A developer deleting a Kubernetes namespace.
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Kubernetes namespaces are a means to divide resources between users and teams so there’s no cross-pollination or confusion about what belongs to what and which deployments go where. Namespaces are a great way to spread those resources across your teams and projects.

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As you and your teams work with namespaces, you will eventually run into a situation where one of those namespaces is no longer needed, but for whatever reason, cannot be deleted. That can be problematic when you need to use that same namespace for a project or when the stubborn namespace causes problems for other projects.

Fortunately, there’s a way to get rid of those pesky namespaces. It’s not easy, but it’s repeatable and reliable. Let me show you how.

What you’ll need to delete a stubborn Kubernetes namespace

The only things you’ll need for this process are a working Kubernetes cluster, a stuck namespace and a user that can run the kubectl command.

How to edit the namespace configuration

Let’s imagine our problematic namespace is called projectx. The first thing we need to do is edit the namespace configuration file for projectx.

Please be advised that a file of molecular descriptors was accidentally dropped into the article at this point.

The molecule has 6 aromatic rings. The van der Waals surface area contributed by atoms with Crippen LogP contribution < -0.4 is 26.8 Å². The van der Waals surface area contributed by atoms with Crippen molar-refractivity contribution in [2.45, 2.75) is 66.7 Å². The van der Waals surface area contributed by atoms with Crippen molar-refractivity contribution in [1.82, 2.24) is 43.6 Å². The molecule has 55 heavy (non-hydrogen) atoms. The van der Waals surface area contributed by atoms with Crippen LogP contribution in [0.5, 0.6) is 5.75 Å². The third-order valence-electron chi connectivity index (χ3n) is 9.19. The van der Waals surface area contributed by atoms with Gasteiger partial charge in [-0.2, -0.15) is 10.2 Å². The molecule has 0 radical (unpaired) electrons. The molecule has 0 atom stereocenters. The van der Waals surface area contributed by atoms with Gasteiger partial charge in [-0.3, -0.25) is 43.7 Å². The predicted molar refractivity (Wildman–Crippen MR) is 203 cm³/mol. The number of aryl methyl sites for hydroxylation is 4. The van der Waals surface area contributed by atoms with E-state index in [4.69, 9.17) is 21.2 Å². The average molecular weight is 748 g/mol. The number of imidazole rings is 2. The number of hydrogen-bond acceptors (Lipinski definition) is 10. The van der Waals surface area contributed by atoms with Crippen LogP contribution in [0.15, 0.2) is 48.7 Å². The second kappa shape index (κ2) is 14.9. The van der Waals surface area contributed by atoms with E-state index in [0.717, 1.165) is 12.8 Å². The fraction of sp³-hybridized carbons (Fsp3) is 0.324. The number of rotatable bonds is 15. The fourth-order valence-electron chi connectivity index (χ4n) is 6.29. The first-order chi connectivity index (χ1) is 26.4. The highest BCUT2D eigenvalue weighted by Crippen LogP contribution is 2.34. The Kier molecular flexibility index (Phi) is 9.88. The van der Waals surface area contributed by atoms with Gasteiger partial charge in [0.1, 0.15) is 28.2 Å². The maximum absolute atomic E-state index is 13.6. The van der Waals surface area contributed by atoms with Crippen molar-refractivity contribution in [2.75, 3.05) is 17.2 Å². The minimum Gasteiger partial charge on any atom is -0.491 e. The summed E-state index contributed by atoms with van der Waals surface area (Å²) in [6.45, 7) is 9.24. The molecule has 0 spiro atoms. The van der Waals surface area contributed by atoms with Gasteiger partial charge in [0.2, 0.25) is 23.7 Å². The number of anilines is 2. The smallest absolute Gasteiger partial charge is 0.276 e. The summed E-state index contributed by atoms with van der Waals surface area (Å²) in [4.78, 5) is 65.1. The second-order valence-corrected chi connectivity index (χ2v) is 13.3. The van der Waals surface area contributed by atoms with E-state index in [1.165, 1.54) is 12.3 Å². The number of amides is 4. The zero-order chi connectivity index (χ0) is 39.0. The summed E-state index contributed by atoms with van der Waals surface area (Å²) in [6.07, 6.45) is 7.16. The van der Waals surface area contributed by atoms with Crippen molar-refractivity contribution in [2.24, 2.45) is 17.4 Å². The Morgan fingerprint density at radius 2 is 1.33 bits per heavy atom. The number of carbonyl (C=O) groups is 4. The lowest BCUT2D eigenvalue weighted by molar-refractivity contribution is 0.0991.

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Start by opening a terminal window on the Kubernetes controller and dumping the contents of that namespace configuration into a file with the command:

kubectl get ns projectx -o json > tmp.json

Next, we need to edit that file with the command:

nano tmp.json

In that file, you’ll find a block of code that includes a section like this:

"spec": {

    "finalizers": [
        "kubernetes"
     ]
            }

It might also look like this:

}, "spec": { "finalizers": [ "kubernetes" ] },

From that section, you need to remove the “kubernetes” entry, so it looks like this:

"spec": {

    "finalizers": [
     ]
           }

Or like this:

}, "spec": { "finalizers": [ ] },

You should now save and close the file. Leave this terminal open.

How to apply the new configuration file

We need to apply the altered configuration file. For this, open a second terminal window on the Kubernetes controller and run the proxy command:

kubectl proxy

Go back to the original terminal and apply the edited config file with the command:

curl -k -H "Content-Type: application/json" -X PUT --data-binary @tmp.json http://127.0.0.1:8001/api/v1/namespaces/projectx/finalize

Applying the configuration will delete the namespace. Once the configuration file has been applied, you can verify the namespace has been deleted with this command:

kubectl get ns projectx

The output should look something like this:

Error from server (NotFound): namespaces "projectx" not found

Namespace deletion and other tutorials

That’s it: You’ve successfully deleted that stubborn namespace. This is a task you should get used to doing, because namespaces can become problematic, and you’ll need to be able to get rid of them when they arise. Now you know how.

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Our TechRepublic tutorial library covers a variety of issues with Kubernetes and other technologies that you may face. To learn more about how to get the most out of your developer projects, take a look at our developer tutorials library here.

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